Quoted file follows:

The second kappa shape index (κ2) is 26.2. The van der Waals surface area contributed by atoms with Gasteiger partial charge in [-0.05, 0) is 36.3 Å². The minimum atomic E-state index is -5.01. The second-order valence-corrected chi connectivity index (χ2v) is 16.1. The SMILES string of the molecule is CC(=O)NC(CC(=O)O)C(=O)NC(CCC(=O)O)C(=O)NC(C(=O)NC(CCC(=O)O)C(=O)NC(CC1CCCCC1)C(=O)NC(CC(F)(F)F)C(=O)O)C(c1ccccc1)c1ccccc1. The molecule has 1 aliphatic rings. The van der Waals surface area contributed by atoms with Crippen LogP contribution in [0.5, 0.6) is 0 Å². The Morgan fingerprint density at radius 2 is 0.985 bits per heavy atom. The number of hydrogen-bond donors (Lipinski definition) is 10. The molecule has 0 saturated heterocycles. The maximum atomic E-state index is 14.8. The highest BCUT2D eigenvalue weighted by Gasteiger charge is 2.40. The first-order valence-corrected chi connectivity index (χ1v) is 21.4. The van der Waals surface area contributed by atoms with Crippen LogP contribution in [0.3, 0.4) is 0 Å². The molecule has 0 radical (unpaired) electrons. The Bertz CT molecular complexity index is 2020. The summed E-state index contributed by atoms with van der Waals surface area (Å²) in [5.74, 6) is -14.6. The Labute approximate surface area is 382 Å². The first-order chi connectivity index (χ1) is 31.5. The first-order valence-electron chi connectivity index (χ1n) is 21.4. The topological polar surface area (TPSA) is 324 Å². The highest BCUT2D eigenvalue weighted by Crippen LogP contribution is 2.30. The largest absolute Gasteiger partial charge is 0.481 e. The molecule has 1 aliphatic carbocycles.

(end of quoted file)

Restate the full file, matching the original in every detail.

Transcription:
The second kappa shape index (κ2) is 26.2. The van der Waals surface area contributed by atoms with Gasteiger partial charge in [-0.05, 0) is 36.3 Å². The minimum atomic E-state index is -5.01. The second-order valence-corrected chi connectivity index (χ2v) is 16.1. The SMILES string of the molecule is CC(=O)NC(CC(=O)O)C(=O)NC(CCC(=O)O)C(=O)NC(C(=O)NC(CCC(=O)O)C(=O)NC(CC1CCCCC1)C(=O)NC(CC(F)(F)F)C(=O)O)C(c1ccccc1)c1ccccc1. The molecule has 1 aliphatic rings. The van der Waals surface area contributed by atoms with Crippen LogP contribution in [0.5, 0.6) is 0 Å². The Morgan fingerprint density at radius 2 is 0.985 bits per heavy atom. The number of hydrogen-bond donors (Lipinski definition) is 10. The molecule has 0 saturated heterocycles. The maximum atomic E-state index is 14.8. The highest BCUT2D eigenvalue weighted by Gasteiger charge is 2.40. The first-order valence-corrected chi connectivity index (χ1v) is 21.4. The van der Waals surface area contributed by atoms with Crippen LogP contribution in [0.3, 0.4) is 0 Å². The molecule has 0 radical (unpaired) electrons. The Bertz CT molecular complexity index is 2020. The summed E-state index contributed by atoms with van der Waals surface area (Å²) in [5.74, 6) is -14.6. The Labute approximate surface area is 382 Å². The first-order chi connectivity index (χ1) is 31.5. The first-order valence-electron chi connectivity index (χ1n) is 21.4. The topological polar surface area (TPSA) is 324 Å². The highest BCUT2D eigenvalue weighted by Crippen LogP contribution is 2.30. The largest absolute Gasteiger partial charge is 0.481 e. The molecule has 1 aliphatic carbocycles.